His agency nevertheless encourages its staff to try their hand at everything outdoors. It even employs Kevin Mullen as an “extreme concierge” who will repair and tune up snowboards, mountain bikes and all kinds of other gear. Perhaps it’s this opportunity to get one’s adrenaline rush in the mountains before heading to work that contributes to the less frantic atmosphere in which people work and do deals in Boulder. And there is plenty of entrepreneurial activity going on.
Kyle Lefkoff, a general partner at Boulder Ventures, moved to the Rockies in 1984 and helped grow a whole ecosystem of firms in bio- and information technology. “We have developed a huge population of experts who don’t want to leave,” says the avid alpinist who has scaled K2 and the Eiger.
“There is a lot of wealth here and you wouldn’t even know it. There might be a guy sitting with his PowerBook in a coffee shop who looks like an ageing hippie,” Lefkoff adds. “But he might drive off in his Land Rover and head to the local UBS branch to pull down his $50,000 cheque from a trust fund. People like being under the radar here.”
Web technology upstarts such as Me.dium make good use of local wealth, says its co-founder David Mandell – who chose Boulder’s open atmosphere over the usual tech hubs of New York and San Francisco. Local venture capitalist Brad Feld, who has been living in Boulder since 1995, last year convinced two of his partners at Mobius Venture Capital to relocate from the West Coast to the Rockies and is now moving his entire firm here. The trio also started a new firm called Foundry Group and has invested in more than 40 IT start-ups, of which about a dozen are local.
Denver International Airport, 45 minutes away, is the fifth busiest airport in the United States in terms of traffic, and the tenth in the world with 48 million passengers passing through in 2006. It offers direct flights to Europe and is working hard to open a key Asia route. “We can do day trips to either coast,” explains Feld, “but we have one key advantage: we know how to disconnect at the end of the day.”
The virtuous cycle is particularly evident in the third cluster – businesses that revolve around this healthy lifestyle. The mix of mountain meadows, imposing peaks and the occasional eagle soaring outside the office window drew the hippie and granola crowd to Boulder decades ago. The town still has one of the largest Tibetan-Buddhist communities in the country. Companies such as herbal tea brand Celestial Seasonings, soy milk and tofu empire White Wave or yoga and Pilates accessory manufacturer Gaiam, which all started in town, have become household names.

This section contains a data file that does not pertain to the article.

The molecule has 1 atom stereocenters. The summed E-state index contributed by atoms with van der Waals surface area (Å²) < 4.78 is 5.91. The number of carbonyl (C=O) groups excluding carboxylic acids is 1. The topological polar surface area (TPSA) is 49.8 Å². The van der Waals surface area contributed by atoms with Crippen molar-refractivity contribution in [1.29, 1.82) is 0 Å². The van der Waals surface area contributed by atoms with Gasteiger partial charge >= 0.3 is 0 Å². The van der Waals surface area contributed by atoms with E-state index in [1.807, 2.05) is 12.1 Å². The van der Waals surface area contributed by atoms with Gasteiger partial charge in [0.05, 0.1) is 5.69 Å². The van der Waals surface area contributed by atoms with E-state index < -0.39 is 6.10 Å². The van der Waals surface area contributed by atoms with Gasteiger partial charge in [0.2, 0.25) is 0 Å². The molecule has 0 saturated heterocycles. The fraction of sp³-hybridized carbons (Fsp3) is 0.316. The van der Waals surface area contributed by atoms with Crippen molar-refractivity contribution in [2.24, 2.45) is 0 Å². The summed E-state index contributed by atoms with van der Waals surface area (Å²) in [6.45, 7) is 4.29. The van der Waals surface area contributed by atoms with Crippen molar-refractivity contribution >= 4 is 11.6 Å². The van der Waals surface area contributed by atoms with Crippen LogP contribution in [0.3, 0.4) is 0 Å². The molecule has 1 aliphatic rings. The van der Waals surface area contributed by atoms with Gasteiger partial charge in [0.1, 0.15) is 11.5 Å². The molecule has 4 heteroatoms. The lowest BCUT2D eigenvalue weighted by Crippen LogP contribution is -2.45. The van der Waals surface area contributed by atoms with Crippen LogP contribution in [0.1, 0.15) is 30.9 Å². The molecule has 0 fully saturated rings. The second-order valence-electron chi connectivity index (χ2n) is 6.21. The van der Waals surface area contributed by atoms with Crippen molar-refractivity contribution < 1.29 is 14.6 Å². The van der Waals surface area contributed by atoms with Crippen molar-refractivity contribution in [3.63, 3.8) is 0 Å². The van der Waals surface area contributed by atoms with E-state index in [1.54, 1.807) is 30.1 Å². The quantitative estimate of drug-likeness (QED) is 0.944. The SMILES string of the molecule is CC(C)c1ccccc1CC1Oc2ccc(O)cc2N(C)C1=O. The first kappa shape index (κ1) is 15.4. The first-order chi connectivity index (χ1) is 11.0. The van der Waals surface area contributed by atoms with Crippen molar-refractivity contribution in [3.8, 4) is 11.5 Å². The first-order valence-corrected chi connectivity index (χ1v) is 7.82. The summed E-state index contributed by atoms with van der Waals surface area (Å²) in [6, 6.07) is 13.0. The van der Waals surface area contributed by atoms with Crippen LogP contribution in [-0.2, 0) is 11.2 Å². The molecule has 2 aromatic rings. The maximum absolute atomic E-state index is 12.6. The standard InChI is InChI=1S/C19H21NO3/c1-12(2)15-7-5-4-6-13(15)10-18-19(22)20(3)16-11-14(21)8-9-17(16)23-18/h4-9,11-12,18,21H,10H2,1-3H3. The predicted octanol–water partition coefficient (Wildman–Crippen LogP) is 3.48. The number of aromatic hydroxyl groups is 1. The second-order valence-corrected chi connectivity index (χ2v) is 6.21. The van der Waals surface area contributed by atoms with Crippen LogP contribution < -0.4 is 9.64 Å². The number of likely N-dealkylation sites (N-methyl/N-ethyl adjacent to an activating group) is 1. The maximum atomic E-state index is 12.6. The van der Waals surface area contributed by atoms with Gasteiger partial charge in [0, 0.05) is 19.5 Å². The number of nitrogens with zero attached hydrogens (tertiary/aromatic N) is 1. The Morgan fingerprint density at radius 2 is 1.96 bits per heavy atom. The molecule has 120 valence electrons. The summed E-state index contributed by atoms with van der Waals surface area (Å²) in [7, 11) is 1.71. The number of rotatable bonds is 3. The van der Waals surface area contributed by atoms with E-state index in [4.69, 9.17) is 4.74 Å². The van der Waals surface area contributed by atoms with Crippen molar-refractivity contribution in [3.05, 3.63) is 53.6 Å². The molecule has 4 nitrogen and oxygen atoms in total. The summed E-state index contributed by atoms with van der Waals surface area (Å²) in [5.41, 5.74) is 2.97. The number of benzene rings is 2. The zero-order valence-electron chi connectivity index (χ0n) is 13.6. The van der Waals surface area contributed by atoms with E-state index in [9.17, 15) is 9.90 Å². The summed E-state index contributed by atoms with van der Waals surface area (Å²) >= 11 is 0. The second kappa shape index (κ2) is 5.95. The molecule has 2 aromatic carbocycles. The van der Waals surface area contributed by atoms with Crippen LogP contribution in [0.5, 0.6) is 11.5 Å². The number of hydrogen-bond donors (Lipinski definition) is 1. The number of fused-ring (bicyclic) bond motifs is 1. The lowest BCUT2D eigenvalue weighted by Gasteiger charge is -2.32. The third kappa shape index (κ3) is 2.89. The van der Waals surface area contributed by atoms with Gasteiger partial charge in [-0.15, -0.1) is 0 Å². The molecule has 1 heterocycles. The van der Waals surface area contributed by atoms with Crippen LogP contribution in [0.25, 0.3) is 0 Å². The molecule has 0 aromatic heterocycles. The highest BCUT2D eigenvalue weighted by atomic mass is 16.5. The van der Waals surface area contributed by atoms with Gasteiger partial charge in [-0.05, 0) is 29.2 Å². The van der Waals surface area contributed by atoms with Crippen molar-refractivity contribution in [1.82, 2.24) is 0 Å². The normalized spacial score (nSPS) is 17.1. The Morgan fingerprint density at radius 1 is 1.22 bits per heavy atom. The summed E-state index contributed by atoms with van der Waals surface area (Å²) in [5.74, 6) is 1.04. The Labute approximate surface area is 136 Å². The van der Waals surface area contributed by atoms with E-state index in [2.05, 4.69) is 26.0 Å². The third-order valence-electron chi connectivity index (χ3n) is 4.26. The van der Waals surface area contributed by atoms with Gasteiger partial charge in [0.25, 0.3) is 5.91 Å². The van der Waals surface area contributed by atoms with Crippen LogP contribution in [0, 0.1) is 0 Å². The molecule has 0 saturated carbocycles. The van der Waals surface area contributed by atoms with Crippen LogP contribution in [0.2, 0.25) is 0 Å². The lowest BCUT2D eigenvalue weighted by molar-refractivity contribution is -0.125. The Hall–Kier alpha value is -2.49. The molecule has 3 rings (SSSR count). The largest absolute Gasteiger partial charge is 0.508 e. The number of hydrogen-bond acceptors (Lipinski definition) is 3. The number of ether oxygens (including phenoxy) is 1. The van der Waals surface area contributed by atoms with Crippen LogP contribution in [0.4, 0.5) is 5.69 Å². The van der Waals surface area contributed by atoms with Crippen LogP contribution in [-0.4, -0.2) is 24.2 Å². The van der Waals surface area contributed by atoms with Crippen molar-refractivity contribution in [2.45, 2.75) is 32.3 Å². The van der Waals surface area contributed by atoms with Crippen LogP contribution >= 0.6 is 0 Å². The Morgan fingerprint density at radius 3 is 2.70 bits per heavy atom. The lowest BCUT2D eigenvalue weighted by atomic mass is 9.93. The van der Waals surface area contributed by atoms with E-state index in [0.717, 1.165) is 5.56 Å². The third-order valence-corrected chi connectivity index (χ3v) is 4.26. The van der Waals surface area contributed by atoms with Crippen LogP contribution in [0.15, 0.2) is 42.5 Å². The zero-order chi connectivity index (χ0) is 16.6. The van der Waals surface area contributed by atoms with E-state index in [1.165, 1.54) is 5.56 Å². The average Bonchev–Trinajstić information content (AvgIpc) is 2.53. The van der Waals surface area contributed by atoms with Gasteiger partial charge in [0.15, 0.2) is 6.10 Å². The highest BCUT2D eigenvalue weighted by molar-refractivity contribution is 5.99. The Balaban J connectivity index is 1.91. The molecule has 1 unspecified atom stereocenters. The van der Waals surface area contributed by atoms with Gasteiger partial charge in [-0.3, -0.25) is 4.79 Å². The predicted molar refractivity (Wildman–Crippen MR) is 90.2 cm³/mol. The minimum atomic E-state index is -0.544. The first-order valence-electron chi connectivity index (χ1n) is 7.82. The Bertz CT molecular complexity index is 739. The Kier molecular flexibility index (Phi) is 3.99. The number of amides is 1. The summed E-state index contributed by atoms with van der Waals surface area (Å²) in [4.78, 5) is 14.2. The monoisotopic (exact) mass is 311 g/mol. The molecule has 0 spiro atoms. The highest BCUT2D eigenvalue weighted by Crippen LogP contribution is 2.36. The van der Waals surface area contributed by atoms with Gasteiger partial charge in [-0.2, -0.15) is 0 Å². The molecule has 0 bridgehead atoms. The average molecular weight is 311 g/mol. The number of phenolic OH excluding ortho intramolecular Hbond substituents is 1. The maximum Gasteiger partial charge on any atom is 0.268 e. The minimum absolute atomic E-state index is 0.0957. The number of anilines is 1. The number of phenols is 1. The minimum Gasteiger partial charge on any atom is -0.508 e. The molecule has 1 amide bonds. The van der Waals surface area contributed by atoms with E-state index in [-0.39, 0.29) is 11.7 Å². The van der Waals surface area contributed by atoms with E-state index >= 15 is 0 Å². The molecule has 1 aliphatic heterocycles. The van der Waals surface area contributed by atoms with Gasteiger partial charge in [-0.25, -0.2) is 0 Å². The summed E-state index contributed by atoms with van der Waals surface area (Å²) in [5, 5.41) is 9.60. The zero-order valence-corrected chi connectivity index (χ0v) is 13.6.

Fort Collins, Boulder’s northern neighbour, takes a more hands-on approach to all things green and clean. It was named best place to live in the US in 2006 by Money Magazine and offers many of the same amenities and innovative job opportunities as Boulder but with an even lower cost of living.
Boulderites consider the town – which is just a 45-minute drive away – as “out in the boonies”, and Fort Collins residents refer to Boulder’s crowd as a spoilt bunch living in “five square miles surrounded by reality.”
Jibes aside and despite its rustic-looking storefronts, Fort Collins is a hotbed of technical innovation when it comes to renewable energy. The Danish Vestas Group is building its first US plant for wind-turbine blades just outside Fort Collins, and will be investing approximately $60m (€45m).
Both Intel and AMD operate major chip design centres with hundreds of engineers in town and Colorado State University is busy spinning off green energy start-ups dreamed up by its students and professors in the Energy and Engine Conversion Laboratory.
Solix is one of them, getting ready to field-test a series of 100-metre-long bioreactors filled with algae, which can be processed into biodiesel. Its first customer will be New Belgium Brewery, one of the largest and fastest-growing craft breweries in the country.